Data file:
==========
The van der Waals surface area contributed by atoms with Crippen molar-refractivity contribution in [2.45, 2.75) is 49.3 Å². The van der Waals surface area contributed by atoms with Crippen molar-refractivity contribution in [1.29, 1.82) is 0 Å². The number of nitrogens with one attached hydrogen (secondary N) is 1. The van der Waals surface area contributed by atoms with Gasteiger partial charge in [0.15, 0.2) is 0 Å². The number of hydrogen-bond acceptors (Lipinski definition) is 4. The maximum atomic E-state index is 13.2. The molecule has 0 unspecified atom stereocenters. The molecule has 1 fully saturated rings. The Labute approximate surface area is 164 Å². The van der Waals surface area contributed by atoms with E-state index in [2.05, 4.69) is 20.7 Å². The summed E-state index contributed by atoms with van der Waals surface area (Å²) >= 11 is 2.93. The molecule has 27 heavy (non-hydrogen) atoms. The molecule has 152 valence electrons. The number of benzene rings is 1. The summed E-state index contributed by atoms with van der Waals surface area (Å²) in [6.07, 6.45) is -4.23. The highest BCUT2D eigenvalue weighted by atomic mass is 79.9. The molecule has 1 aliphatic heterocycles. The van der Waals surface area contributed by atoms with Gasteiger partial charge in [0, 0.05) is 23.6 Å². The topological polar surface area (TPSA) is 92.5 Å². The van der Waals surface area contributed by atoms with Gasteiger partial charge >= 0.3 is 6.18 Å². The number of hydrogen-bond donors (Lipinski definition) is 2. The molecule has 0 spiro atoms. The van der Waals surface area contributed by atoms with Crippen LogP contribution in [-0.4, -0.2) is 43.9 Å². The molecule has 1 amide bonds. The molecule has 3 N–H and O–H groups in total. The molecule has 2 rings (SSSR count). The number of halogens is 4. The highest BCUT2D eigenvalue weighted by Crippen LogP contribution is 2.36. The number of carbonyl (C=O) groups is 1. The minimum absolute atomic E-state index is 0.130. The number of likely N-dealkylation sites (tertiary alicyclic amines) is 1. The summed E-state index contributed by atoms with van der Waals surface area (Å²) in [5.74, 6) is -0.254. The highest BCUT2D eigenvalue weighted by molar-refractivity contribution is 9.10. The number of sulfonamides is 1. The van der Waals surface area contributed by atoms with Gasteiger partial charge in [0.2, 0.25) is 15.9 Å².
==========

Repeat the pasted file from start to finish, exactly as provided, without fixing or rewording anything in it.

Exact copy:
The van der Waals surface area contributed by atoms with Crippen molar-refractivity contribution in [2.45, 2.75) is 49.3 Å². The van der Waals surface area contributed by atoms with Crippen molar-refractivity contribution in [1.29, 1.82) is 0 Å². The number of nitrogens with one attached hydrogen (secondary N) is 1. The van der Waals surface area contributed by atoms with Gasteiger partial charge in [0.15, 0.2) is 0 Å². The number of hydrogen-bond acceptors (Lipinski definition) is 4. The maximum atomic E-state index is 13.2. The molecule has 0 unspecified atom stereocenters. The molecule has 1 fully saturated rings. The Labute approximate surface area is 164 Å². The van der Waals surface area contributed by atoms with E-state index in [2.05, 4.69) is 20.7 Å². The summed E-state index contributed by atoms with van der Waals surface area (Å²) >= 11 is 2.93. The molecule has 27 heavy (non-hydrogen) atoms. The molecule has 152 valence electrons. The number of benzene rings is 1. The summed E-state index contributed by atoms with van der Waals surface area (Å²) in [6.07, 6.45) is -4.23. The highest BCUT2D eigenvalue weighted by atomic mass is 79.9. The molecule has 1 aliphatic heterocycles. The van der Waals surface area contributed by atoms with Gasteiger partial charge in [0, 0.05) is 23.6 Å². The topological polar surface area (TPSA) is 92.5 Å². The van der Waals surface area contributed by atoms with Gasteiger partial charge >= 0.3 is 6.18 Å². The number of hydrogen-bond donors (Lipinski definition) is 2. The molecule has 0 spiro atoms. The van der Waals surface area contributed by atoms with Crippen LogP contribution in [-0.4, -0.2) is 43.9 Å². The molecule has 1 amide bonds. The molecule has 3 N–H and O–H groups in total. The molecule has 2 rings (SSSR count). The number of halogens is 4. The highest BCUT2D eigenvalue weighted by Crippen LogP contribution is 2.36. The number of carbonyl (C=O) groups is 1. The minimum absolute atomic E-state index is 0.130. The number of likely N-dealkylation sites (tertiary alicyclic amines) is 1. The summed E-state index contributed by atoms with van der Waals surface area (Å²) in [5.74, 6) is -0.254. The highest BCUT2D eigenvalue weighted by molar-refractivity contribution is 9.10. The number of sulfonamides is 1. The van der Waals surface area contributed by atoms with Gasteiger partial charge in [0.2, 0.25) is 15.9 Å².